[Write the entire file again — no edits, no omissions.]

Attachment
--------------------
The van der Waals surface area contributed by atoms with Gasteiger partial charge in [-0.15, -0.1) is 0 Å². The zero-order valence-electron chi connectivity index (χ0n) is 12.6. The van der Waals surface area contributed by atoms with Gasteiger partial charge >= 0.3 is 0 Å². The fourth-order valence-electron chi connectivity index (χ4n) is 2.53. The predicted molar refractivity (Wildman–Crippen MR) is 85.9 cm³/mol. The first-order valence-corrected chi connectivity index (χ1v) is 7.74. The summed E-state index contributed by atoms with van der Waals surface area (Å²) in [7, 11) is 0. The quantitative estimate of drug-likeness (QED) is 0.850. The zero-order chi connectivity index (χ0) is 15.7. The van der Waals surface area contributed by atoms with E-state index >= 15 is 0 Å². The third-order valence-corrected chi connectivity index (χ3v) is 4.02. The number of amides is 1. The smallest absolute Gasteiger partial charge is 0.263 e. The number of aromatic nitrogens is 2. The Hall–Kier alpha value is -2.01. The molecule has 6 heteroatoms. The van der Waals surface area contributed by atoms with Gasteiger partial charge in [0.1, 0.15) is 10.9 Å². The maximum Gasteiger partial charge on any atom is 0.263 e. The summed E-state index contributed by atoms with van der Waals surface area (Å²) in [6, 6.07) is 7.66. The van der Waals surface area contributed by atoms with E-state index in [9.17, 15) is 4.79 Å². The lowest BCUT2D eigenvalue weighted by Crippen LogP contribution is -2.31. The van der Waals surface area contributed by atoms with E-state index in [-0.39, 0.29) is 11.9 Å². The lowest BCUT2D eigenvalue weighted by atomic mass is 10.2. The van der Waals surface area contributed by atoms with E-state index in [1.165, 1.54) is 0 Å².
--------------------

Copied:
The van der Waals surface area contributed by atoms with Gasteiger partial charge in [-0.15, -0.1) is 0 Å². The zero-order valence-electron chi connectivity index (χ0n) is 12.6. The van der Waals surface area contributed by atoms with Gasteiger partial charge >= 0.3 is 0 Å². The fourth-order valence-electron chi connectivity index (χ4n) is 2.53. The predicted molar refractivity (Wildman–Crippen MR) is 85.9 cm³/mol. The first-order valence-corrected chi connectivity index (χ1v) is 7.74. The summed E-state index contributed by atoms with van der Waals surface area (Å²) in [7, 11) is 0. The quantitative estimate of drug-likeness (QED) is 0.850. The zero-order chi connectivity index (χ0) is 15.7. The van der Waals surface area contributed by atoms with E-state index >= 15 is 0 Å². The third-order valence-corrected chi connectivity index (χ3v) is 4.02. The number of amides is 1. The smallest absolute Gasteiger partial charge is 0.263 e. The number of aromatic nitrogens is 2. The Hall–Kier alpha value is -2.01. The molecule has 6 heteroatoms. The van der Waals surface area contributed by atoms with Gasteiger partial charge in [0.1, 0.15) is 10.9 Å². The maximum Gasteiger partial charge on any atom is 0.263 e. The summed E-state index contributed by atoms with van der Waals surface area (Å²) in [6, 6.07) is 7.66. The van der Waals surface area contributed by atoms with E-state index in [9.17, 15) is 4.79 Å². The lowest BCUT2D eigenvalue weighted by Crippen LogP contribution is -2.31. The van der Waals surface area contributed by atoms with E-state index in [-0.39, 0.29) is 11.9 Å². The lowest BCUT2D eigenvalue weighted by atomic mass is 10.2. The van der Waals surface area contributed by atoms with E-state index in [1.165, 1.54) is 0 Å².